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A Papal Mass is a Solemn Pontifical High Mass celebrated primarily by the Pope himself.

Traditionally the Mass is celebrated in Latin - the official language of the Universal Church that cuts across language barriers. Readings however are usually read in Italian, and/or English. Recently however, Pope Francis has decided to celebrate the entirety of the Mass in Italian which is unfortunate for English speakers or those used to the Latin who don't know Italian.


Papal Masses are celebrated on special occasions such as:

For a full list of the Papal Schedule click on the link.

Those attending the Papal Mass should arrive around 1-3 hours before the liturgy is due to begin in order to pass through security and ensure a good seat.


Obviously, the location of a Papal Mass relies on the location of the Pope at that time. During overseas visits, special occasions or matters of health, the Pope may not celebrate Mass publicly in Rome.

In normal circumstances however, Papal Masses are usually held at the Basilica of St Peter which can hold around 15,000 people. At times of more clement weather or when more people are expected, the Papal Mass is held in St Peter's Square (Piazza San Pietro) that can hold over 80,000 people.

However, there are a few notable exceptions with Papal Mass being celebrated in different locations under Pope Francis such as:

Papal Mass Tickets

For all months except August (when the Vatican offices are closed), tickets are required for Papal Masses. TICKETS ARE ALWAYS FREE.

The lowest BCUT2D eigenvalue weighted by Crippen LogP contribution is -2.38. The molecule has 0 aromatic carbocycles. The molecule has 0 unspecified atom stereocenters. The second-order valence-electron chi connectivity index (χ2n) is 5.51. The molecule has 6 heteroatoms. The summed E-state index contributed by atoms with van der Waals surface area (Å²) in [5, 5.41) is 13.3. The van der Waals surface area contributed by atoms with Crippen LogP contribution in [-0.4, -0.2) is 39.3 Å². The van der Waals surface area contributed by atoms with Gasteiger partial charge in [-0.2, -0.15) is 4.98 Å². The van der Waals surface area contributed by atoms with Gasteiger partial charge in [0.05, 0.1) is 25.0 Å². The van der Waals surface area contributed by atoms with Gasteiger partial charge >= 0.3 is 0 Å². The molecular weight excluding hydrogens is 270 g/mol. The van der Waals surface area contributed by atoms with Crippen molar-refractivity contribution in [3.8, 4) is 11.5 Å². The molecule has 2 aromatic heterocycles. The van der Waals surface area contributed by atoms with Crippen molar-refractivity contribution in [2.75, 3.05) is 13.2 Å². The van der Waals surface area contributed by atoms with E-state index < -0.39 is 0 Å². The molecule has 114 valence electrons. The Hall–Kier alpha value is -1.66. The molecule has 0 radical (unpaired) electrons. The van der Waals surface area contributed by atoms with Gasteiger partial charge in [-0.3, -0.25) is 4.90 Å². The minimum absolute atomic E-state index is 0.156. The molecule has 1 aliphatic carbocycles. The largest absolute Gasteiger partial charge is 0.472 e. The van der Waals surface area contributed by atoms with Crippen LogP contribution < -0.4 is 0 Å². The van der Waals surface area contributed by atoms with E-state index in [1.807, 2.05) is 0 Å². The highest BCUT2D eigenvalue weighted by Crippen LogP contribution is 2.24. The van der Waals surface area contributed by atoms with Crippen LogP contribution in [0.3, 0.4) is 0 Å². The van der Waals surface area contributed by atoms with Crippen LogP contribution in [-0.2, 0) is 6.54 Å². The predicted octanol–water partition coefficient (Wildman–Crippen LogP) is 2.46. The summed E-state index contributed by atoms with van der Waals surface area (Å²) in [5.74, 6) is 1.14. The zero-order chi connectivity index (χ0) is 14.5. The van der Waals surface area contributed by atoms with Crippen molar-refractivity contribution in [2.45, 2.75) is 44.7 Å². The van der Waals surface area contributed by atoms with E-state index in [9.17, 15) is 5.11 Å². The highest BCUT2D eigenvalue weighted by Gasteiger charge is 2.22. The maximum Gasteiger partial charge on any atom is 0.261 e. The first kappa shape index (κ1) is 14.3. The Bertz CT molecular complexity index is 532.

There are different types of tickets available depending on whether you are a dignitary, bishop, abbot, religious superior, priest, lay person, etc. Different types of attendees may be seated in different areas to assist with logistics.

Without Reservation

If you need less than 6 tickets then you can simply ask the Swiss Guards for some. They have a stash of tickets explicitly for pilgrims who ask for them without a reservation. The Swiss Guard stationed at the Bronze Door (just to the left of the metal detectors of St Peters and then first right) have some to give out, as do the Swiss Guard at Porta Anna.

However, please note that the Swiss Guard will only have tickets for the Papal Mass the day before the event. Tickets will be given out from 3pm until 7pm the day before the scheduled Audience, and from 7am on the day.

With Reservation

For groups greater than 6, or if you wish to reserve your tickets in advance, you have 3 options.

  1. Prefecture of the Papal Household (see address and fax number at the bottom of this page): You must fax a request for tickets to +39 06 6988 5863. A request form can be found by clicking here.
  2. Pontifical North American College: The American seminary in Rome has a certain allocation of tickets for distribution to those who request them. Simply email your request to your request, please include:
  3. Religious Sisters of Mercy: You can write to them at US Bishop's Visitor Office, Via dell'Umilità 30, 00187, Roma, Italy or telephone them on +39 06 6900 1821 or fax them at +39 06 679 1448.